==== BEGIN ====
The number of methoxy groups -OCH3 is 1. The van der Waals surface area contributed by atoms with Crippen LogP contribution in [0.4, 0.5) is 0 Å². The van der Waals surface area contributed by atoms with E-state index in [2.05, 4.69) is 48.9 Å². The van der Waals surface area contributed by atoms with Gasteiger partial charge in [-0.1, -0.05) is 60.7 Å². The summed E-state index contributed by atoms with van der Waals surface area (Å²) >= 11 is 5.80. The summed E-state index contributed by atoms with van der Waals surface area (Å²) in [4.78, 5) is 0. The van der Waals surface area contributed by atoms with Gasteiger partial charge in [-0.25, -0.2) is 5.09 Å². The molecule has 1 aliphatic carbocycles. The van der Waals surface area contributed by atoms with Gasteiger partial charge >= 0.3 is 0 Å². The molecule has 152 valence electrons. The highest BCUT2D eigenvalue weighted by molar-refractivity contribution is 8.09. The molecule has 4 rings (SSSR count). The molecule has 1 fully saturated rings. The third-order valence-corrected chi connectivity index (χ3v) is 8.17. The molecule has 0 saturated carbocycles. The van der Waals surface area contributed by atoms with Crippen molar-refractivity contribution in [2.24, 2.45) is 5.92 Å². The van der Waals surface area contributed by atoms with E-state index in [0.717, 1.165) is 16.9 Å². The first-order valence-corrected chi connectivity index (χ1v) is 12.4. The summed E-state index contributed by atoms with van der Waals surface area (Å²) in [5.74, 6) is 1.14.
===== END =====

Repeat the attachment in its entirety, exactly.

The number of methoxy groups -OCH3 is 1. The van der Waals surface area contributed by atoms with Crippen LogP contribution in [0.4, 0.5) is 0 Å². The van der Waals surface area contributed by atoms with E-state index in [2.05, 4.69) is 48.9 Å². The van der Waals surface area contributed by atoms with Gasteiger partial charge in [-0.1, -0.05) is 60.7 Å². The summed E-state index contributed by atoms with van der Waals surface area (Å²) >= 11 is 5.80. The summed E-state index contributed by atoms with van der Waals surface area (Å²) in [4.78, 5) is 0. The van der Waals surface area contributed by atoms with Gasteiger partial charge in [-0.25, -0.2) is 5.09 Å². The molecule has 1 aliphatic carbocycles. The van der Waals surface area contributed by atoms with Gasteiger partial charge >= 0.3 is 0 Å². The molecule has 152 valence electrons. The highest BCUT2D eigenvalue weighted by molar-refractivity contribution is 8.09. The molecule has 4 rings (SSSR count). The molecule has 1 fully saturated rings. The third-order valence-corrected chi connectivity index (χ3v) is 8.17. The molecule has 0 saturated carbocycles. The van der Waals surface area contributed by atoms with Crippen molar-refractivity contribution in [2.24, 2.45) is 5.92 Å². The van der Waals surface area contributed by atoms with E-state index in [0.717, 1.165) is 16.9 Å². The first-order valence-corrected chi connectivity index (χ1v) is 12.4. The summed E-state index contributed by atoms with van der Waals surface area (Å²) in [5.74, 6) is 1.14.